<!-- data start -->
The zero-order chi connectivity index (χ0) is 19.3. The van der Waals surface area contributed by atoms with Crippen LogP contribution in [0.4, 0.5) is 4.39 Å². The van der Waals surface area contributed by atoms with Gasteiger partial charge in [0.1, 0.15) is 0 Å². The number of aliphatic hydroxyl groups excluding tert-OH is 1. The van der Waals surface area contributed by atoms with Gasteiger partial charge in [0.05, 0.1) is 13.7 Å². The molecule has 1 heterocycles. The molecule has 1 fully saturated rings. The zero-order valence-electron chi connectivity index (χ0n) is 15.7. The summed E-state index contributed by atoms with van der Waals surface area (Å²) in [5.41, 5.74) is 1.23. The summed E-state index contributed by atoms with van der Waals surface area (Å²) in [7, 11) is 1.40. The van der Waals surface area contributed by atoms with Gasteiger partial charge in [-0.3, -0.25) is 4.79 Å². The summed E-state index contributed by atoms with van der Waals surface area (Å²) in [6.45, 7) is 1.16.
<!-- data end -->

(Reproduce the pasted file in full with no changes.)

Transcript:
The zero-order chi connectivity index (χ0) is 19.3. The van der Waals surface area contributed by atoms with Crippen LogP contribution in [0.4, 0.5) is 4.39 Å². The van der Waals surface area contributed by atoms with Gasteiger partial charge in [0.1, 0.15) is 0 Å². The number of aliphatic hydroxyl groups excluding tert-OH is 1. The van der Waals surface area contributed by atoms with Gasteiger partial charge in [0.05, 0.1) is 13.7 Å². The molecule has 1 heterocycles. The molecule has 1 fully saturated rings. The zero-order valence-electron chi connectivity index (χ0n) is 15.7. The summed E-state index contributed by atoms with van der Waals surface area (Å²) in [5.41, 5.74) is 1.23. The summed E-state index contributed by atoms with van der Waals surface area (Å²) in [7, 11) is 1.40. The van der Waals surface area contributed by atoms with Gasteiger partial charge in [-0.3, -0.25) is 4.79 Å². The summed E-state index contributed by atoms with van der Waals surface area (Å²) in [6.45, 7) is 1.16.